Read Frank Field’s resignation letter in full
I am writing with considerable sadness to inform you of my intention to sit as an Independent Labour Member of Parliament. I am resigning the whip for two principal reasons.
The first centres on the latest example of Labour’s leadership becoming a force for anti-Semitism in British politics. The latest example, from last week, comes after a series of attempts by Jeremy to deny that past statements and actions by him were anti-Semitic. Britain fought the Second World War to banish these views from our politics, but that superhuman effort and success is now under huge and sustained internal attack. The leadership is doing nothing substantive to address this erosion of our core values. It saddens me to say that we are increasingly seen as a racist party. This issue alone compels me to resign the whip.
The second reason is that a culture of intolerance, nastiness and intimidation now reigns in too many parts of the Party nationally and is sadly manifest within my own Constituency Labour Party (CLP) in Birkenhead. This is, I fear, just one example of a phenomenon that has tightened its grip on CLPs across the country and is being driven, in part, by members who in previous years would never have been able to claim Labour Party membership.
My original submission to the Party on a specific bullying issue goes back eighteen months. Many submissions have since come from me as well as from loyal Party members. No decisive action has been taken. At best, the Party’s failure to act on these numerous complaints about the thuggish conduct of some members demonstrates a wilful denial. At worst, it serves to legitimise appalling levels of bullying and intimidation of lifelong Labour supporters.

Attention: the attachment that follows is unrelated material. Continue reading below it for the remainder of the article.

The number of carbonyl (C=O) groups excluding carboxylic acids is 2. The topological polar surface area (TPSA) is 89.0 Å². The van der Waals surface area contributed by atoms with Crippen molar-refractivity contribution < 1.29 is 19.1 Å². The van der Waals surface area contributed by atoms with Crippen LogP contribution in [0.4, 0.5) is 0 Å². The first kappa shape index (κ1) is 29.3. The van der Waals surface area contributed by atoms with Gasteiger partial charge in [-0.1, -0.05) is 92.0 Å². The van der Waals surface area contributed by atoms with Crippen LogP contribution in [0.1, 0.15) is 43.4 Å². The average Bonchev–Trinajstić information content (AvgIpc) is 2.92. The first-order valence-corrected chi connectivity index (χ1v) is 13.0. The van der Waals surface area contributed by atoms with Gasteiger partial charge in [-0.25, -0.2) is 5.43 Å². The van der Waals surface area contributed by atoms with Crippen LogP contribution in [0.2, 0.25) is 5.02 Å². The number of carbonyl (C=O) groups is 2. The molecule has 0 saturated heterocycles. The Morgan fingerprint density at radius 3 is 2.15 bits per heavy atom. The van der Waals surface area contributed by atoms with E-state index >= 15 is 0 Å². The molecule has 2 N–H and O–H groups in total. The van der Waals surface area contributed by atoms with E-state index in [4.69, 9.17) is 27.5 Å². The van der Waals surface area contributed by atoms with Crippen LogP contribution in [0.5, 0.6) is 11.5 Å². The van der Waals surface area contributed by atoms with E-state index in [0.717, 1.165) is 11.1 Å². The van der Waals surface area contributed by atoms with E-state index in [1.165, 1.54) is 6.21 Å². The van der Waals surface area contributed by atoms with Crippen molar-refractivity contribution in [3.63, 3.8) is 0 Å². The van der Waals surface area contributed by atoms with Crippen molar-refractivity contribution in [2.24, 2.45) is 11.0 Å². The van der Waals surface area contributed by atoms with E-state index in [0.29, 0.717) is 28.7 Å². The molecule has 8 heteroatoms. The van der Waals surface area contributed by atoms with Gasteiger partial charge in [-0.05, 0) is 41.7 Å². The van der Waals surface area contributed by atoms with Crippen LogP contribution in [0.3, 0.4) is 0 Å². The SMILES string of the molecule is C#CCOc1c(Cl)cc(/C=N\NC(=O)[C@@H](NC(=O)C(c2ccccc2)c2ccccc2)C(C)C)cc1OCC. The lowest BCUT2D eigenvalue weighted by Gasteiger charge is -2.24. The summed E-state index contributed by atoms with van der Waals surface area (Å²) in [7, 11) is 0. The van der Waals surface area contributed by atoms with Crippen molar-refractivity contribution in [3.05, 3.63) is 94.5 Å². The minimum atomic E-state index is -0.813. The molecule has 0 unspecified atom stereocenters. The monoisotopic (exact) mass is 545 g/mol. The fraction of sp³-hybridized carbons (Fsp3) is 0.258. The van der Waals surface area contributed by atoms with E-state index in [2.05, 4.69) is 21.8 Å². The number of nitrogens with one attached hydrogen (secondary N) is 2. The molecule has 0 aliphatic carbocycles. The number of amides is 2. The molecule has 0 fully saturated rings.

You know that I wrote to the Labour Party nine months ago about the atrocious behaviour of the then councillor Louise Reecejones. That Ms Reecejones should not be a member of the Party, let alone represent us in public positions, has been underscored by decisions taken by Wirral Council.
As you know, she was found guilty of using her position as a councillor to intimidate members of the public. She has refused to apologise properly for her behaviour, and for breaching the Council’s code of conduct, even though one of those on the receiving end of her attack has only now a precarious hold on their livelihood.
The charge sheet against this individual’s suitability ever to hold office, let alone represent the Labour Party, has been detailed to you in separate correspondence. While she was withdrawn as a Council candidate in Wallasey, she has still been able to join the Party’s shortlist for another seat and continues to hold an official position within the local Party.
I intend to continue to represent Birkenhead in Westminster, as I have had the honour to do so for almost 40 years, and I will continue to do so as an Independent Labour Member. I shall of course remain a Party member as I have been since 1960. The values I have espoused during this time will be same that will continue to govern my conduct and I also intend, providence willing, to represent those views when the next election is called.
Few events would give me greater pleasure than to apply to the Parliamentary Labour Party for the whip. But great changes in the leadership’s stance on the issues outlined in this letter will need to take place before I will be able to do so.